Do you ever get the feeling that they’re always listening? That our cellular phones are portals for people to monitor our conversations?
Who are they, anyway? I’m not sure. Advertising agencies. Big corporations. But one encounters enough anecdotal evidence to stoke the fires of paranoia: Their ears are open to our conversations!
At a youth event a few weeks ago, I happened to mention the movie “The Land Before Time,” which was popular when my son was a child. A few hours later, an announcement popped up on my Facebook newsfeed: “‘The Land Before Time’ is coming to Netflix!”
When Christina, our secretary, was just starting out at St. Paul’s, about a year ago, she found some of the old-fashioned terminology from our hymnal confusing. We say “collect” instead of “prayer of the day;” We say “introit” instead of “entrance psalm.” So I told her: “Just imagine that you’re Margaret Mead in Samoa exploring a primitive culture.” A few days later, my phone rang…with a call from Samoa! I didn’t answer. It freaked me out just a bit.
One of our members told me an even more interesting story. He was on his phone…and he coughed. A few moments later, an advertisement for a cold remedy popped up, asking: “Still have that cough?”
It is perfectly possible that this is all coincidence…after all, with six billion people in the world, at least one person is bound to have a conversation about Samoa and then, totally coincidentally, receive a call from Samoa. But the frequency of such events does make you wonder: are they listening?
God, of course, is always listening. God’s ear is always open; God’s eye is always upon us. David says in the Psalms: “O LORD, you have searched me and known me! You know when I sit down and when I rise up; you discern my thoughts from afar…Even before a word is on my tongue, behold, O LORD, you know it altogether.” (Psalm 139:1-2, 5). The fancy word for this is omniscience—“all knowing.” God knows our every word, every thought, every action.
This does not always make us comfortable (any more than the idea that they are listening makes us comfortable.) David in the Psalm is a little uneasy about it: “Where shall I go from your Spirit? Or where shall I flee from your presence?” (Psalm 139:7). After all, if God knows everything, it means that God knows our negative thoughts, our hurtful words. I love the story about two little boys who were fighting in a bedroom. The mother came to the door and said: “Boys! Boys! Stop fighting! Remember, God is in this room with you!” The boys fell silent for a few moments. And then one of them said: “What do you say we move to another room?” The idea that God could hear and see their misbehavior made that lad very uneasy!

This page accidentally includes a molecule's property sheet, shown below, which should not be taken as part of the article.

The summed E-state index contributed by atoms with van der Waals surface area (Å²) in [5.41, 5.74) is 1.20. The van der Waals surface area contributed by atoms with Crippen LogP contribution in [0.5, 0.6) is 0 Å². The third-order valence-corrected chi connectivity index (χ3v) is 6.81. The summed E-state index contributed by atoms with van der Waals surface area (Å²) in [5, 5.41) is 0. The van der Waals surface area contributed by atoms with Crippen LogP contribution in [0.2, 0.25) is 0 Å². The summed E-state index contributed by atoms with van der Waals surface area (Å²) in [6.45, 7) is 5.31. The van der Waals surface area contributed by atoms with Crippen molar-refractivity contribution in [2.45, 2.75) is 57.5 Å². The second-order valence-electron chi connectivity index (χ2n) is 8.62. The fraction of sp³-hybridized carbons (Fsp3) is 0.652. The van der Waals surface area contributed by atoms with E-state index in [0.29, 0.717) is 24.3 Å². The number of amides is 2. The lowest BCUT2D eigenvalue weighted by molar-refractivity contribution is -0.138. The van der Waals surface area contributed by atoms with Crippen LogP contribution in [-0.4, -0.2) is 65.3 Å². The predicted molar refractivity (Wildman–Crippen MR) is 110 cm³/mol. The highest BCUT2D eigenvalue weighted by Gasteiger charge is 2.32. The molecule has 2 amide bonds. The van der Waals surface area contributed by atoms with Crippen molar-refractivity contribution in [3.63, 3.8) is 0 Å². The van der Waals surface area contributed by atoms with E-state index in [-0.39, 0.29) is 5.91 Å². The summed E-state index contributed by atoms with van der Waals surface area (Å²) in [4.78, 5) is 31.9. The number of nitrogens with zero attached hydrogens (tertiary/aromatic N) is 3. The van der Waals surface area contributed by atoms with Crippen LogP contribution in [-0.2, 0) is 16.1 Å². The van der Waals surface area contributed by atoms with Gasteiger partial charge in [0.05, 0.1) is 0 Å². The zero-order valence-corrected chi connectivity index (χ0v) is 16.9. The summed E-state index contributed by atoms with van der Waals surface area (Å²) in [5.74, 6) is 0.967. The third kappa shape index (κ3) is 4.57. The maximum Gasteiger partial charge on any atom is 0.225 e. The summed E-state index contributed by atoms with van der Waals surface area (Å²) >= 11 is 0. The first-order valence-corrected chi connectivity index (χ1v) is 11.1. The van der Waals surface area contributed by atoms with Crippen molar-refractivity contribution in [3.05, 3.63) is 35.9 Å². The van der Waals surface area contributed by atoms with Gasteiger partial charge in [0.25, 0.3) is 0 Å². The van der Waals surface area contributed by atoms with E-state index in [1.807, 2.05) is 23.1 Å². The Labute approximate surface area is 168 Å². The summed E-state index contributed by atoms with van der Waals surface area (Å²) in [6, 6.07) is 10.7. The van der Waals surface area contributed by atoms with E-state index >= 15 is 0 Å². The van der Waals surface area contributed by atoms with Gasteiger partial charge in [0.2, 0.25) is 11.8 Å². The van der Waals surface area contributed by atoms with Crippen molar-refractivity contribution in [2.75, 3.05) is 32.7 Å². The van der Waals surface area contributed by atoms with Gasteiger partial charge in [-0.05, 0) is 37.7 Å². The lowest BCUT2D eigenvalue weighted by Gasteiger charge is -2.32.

But the idea of God knowing our words and thoughts and actions comes with a very positive aspect—God is always watching over us! “His eye is on the sparrow, and I know He cares for me.” His knowledge of us is so complete that “the very hairs of your head are numbered” (Matthew 10:30). But if God is going to watch over me 24/7, then he inevitably is going to know my sins, my failings, my faults. Think of a Secret Service agent…who knows a lot of dirt about the politician he or she is guarding. The agent sees the politico’s failings and faults. But that’s a by-product of the agent’s mission: guard-ing the politician. It’s similar with God. If we want Him to always be there for us, if we want Him to watch over us, then He’s ultimately going to see and hear us at our worst.
Does seeing our sins make Him hate us? Does it fill Him with contempt for us? On the contrary…because of all the corruption He sees in our words and our thoughts and our actions, He sent Jesus to take away our sin and our guilt. Instead of making Him hate us, His knowledge of our sin led Him to send His beloved Son as a sacrifice for that sin!
So God’s knowledge of all that we do or say should not make us feel oppressed. When The Police sing “Every breath you take, every move you make I’ll be watching you,” they’re talking about an obsessive stalker. “Big Brother is watching you” in 1984 is an expression of political repression. But God is engaged neither in stalking nor political repression. Rather, His watching us is a sign of His love. He watches and listens to us always because He loves us always.
God’s watching us can act as a good deterrent to bad behavior, of course. When we’re about to say or do something questionable, it’s good to remember: God is watching. Perhaps that will keep us from destructive words or deeds. It’s not oppression—it’s a way of helping us live responsible and conscientious lives.
We may fear that they--nameless forces of advertising and commerce-- are listening to our lives. But we rejoice that “They”—the Father, the Son and the Holy Spirit!—are constantly listening to us and watching over us. Their surveillance makes us feel secure and loved.
God loves you and so do I!
Pastor David W. Anglin